How riding the cobbles is exactly like surfing.
How riding the cobbles is exactly like surfing.
So I went for a ride and then I headed over to my favorite sandwich joint. And the guy behind the counter, he watches pro bike racing. And we got to talking about Paris-Roubaix.
I’ve always sort of envied mainstream sports fans – they get to talk about last night’s game with random passers-by. But cycling, it’s like a secret club. Not everyone watched the game last night. Which, why didn’t they? Because it was awesome.
It was crazy times watching Boonen ride away with 55 kilometers to go. And that moment, when the others behind him, they start looking at one another like, are you going to chase? And you see them realize one after the other, I got nothing on that.
That long doomed chase, you felt for those guys, right? Killing themselves on the front with still 50 kilometers and seven or so sectors of cobbles to go – including the monster Carrefour de l’Arbe which more normally plays the racemaker.
The bike race, it was a long way gone up the road and not coming back.
The talk after the bike race, the rehashing and arguments, I think that might just be my favorite part of the whole thing.
People, really? You really were criticizing Pozzato? Aww, that poor dude. No way he was bringing Boonen back himself, not without help. And Ballan, he just got there after dashing across the gap, and then, there’s Nikki Terpstra going to the front and pounding on it. That was a smashing right there.
I’m not usually an afficionado of the long breakaway. But this one, it had drama. Something about the weight of history, and the sheer desperation and disbelief of the chase behind. They seemed shell-shocked. Like, for reals? He’s really gone? Yes, kids, he’s really gone. Next time you see him, he’ll be on the podium cradling his new rock.
You don’t too often see a rider so much in his element as Boonen was on the cobbles on Sunday.
Oh, and while I’m here? Rog, dude, shut your piehole! Blah blah in my day the cobbles were harder, blah blah… Whatevs, brah. Your record, that thing is so going down.
When I was a mountain bike racer, I used to stuff my pockets full of food and extra tubes. And a chain tool. Always a chain tool. And out I went. Up the hill, down the hill, up the other hill. Just go.
And you see weird things on the long, hard rides. One day I was on my way home after too much climbing and too little food. A car pulled up next to me at the stop light. The people inside, they looked so clean, so comfortable. I looked over, the passenger side window was open, and there in the cup holder sat an unfinished Big Gulp. And I wanted that Big Gulp so bad.
This story from Bill Strickland about riding the entirety of Paris-Roubaix reminded me of those rides. It reminded me of the strange things you see out there on the bike. And it reminded me of how, if you stay out there long enough, you start to lose your mind a little.
Why did the rooster cross the road? What might those people have said if I’d reached in the window and grabbed their Big Gulp out of the cupholder?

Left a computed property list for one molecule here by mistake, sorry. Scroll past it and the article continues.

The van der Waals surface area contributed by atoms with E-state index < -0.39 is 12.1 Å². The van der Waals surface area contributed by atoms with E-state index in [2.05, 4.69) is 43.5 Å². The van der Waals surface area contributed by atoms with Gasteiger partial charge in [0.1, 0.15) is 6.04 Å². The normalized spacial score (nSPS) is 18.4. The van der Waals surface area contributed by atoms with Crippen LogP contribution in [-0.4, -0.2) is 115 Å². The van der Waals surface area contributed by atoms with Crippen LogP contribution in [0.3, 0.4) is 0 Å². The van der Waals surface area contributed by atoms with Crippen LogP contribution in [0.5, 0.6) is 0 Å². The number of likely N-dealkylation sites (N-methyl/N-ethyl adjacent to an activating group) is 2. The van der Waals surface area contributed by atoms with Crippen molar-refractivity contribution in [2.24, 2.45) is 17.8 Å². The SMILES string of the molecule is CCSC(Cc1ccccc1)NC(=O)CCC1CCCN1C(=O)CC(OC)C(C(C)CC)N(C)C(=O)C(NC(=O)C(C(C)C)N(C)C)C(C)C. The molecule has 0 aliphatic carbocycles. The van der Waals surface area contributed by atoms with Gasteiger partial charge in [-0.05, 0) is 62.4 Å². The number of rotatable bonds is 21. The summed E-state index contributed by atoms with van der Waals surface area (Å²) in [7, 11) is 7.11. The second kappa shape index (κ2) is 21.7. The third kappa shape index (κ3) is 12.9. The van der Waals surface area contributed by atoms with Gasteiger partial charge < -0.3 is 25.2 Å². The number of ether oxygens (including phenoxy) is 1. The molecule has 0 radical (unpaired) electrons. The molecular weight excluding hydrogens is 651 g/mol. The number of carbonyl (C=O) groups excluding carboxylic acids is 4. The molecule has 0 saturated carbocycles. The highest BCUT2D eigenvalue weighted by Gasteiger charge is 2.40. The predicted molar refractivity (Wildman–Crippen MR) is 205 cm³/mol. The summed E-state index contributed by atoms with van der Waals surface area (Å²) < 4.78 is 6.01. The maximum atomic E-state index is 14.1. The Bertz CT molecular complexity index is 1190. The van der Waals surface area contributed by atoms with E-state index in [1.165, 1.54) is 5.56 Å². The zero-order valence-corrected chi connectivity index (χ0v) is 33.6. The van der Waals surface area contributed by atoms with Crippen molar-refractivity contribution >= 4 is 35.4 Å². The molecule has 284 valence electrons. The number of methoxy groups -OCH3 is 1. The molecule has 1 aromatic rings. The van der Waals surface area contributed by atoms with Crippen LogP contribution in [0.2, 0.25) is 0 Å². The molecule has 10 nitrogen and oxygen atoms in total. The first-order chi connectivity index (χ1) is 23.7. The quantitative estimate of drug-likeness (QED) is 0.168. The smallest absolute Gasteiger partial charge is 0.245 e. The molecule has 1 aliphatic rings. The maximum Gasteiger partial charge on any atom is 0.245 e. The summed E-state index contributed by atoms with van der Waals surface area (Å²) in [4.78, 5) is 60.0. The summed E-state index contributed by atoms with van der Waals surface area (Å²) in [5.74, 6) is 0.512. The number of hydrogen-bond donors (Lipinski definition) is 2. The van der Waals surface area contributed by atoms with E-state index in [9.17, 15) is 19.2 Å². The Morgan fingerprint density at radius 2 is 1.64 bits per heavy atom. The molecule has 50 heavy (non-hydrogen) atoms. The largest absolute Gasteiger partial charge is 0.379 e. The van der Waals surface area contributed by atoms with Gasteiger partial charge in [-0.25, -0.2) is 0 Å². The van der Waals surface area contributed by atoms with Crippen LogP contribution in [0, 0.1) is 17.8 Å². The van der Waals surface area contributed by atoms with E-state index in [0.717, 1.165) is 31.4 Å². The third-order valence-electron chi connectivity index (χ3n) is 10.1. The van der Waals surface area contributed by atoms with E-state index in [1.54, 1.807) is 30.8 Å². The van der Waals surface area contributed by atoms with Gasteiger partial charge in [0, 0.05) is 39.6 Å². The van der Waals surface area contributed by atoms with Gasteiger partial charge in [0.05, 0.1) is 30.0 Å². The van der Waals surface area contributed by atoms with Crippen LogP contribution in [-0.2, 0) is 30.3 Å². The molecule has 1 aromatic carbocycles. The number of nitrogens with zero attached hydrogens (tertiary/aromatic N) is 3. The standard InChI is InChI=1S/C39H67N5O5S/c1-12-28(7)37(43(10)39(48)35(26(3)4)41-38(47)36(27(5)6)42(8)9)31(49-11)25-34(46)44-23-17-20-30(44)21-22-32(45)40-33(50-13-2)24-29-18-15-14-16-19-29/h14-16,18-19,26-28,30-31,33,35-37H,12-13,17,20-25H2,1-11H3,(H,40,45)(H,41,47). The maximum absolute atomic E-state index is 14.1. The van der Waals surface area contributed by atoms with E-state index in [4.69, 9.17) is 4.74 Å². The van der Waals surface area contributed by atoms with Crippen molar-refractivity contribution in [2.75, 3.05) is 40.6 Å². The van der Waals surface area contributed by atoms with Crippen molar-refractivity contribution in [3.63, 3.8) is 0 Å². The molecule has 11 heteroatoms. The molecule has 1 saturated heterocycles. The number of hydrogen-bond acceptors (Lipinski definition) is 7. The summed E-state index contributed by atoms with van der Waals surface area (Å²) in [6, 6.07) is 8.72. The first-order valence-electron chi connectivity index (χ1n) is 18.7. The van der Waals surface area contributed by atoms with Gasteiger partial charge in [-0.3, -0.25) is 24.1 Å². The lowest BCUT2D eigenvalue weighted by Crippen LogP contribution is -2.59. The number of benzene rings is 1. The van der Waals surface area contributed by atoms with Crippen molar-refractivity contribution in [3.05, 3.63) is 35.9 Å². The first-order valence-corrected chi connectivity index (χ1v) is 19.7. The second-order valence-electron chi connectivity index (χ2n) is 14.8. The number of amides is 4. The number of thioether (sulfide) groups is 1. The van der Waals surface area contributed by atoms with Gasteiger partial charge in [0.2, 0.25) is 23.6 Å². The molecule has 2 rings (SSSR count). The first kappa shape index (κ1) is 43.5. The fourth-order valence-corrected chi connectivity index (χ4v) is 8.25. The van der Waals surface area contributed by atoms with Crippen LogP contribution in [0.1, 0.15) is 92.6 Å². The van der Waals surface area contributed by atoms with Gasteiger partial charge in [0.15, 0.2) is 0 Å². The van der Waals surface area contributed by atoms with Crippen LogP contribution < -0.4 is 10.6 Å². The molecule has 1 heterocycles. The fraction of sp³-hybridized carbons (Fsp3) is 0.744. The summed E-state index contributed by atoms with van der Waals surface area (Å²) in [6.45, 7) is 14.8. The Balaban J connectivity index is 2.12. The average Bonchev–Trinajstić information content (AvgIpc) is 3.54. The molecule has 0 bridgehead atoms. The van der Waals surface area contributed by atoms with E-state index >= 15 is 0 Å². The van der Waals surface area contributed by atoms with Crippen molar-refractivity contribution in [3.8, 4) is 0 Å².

Maybe I should have been writing more then. Maybe I should ride more now.
Quite the comedy of errors in the finale at Paris-Roubaix. You don’t really expect the lead group to crash themselves out, but crash they did.
A bit of history for you: In 1929, four riders comprised the lead group. One rider flatted out, leaving Georges Ronsse, who won in 1927, Aimé Déolet, and Charles Meunier, who finished 3rd in 1928. All three rode for Automoto, one of the strongest teams of the era. Sponsored by a French frame-builder, Automoto won four Tours de France during the 1920s (Pelissier, Botecchia twice, and Buysse). As a previous winner of Paris-Roubaix, Ronsse held the role of team-leader. The three team-mates arrived at the Velodrome together. But then came disaster. Ronsse crashed, taking Déolet down with him. The last man standing, Charles Meunier, won. The 1929 win marked the highpoint of Meunier’s career, a one-off win. Thanks to Dutch cycling historian Benjo Maso for posting this story.
Unlike in 1929, this year’s winner was not a one-off. Despite the crashes, the strongest rider won, Tom Boonen. Bike handling, so essential to playing the cobble game. You have to stay upright to win.
One of the more bittersweet moments came when Manuel Quinziato tried desperately to bridge alone to the winning move. The camera angle showed just how close he came. And yet, so very much road he had to cover. Those last few bike lengths hurt the most, the legs failed to match his ambition. He arrived alone in the velodrome just ahead of Matti Breschel, the last survivor of the Saxo Bank-led chase.
And spare a thought for George Hincapie whose race ended so early. A flat at the wrong moment, the world’s longest wheel change. Surely, the QuickStep mechs train hard for the Paris-Roubaix wheel changes. They were that fast. Hincapie vows to return. I want to see more of Edvald Boasson Hagen. But that’s just me.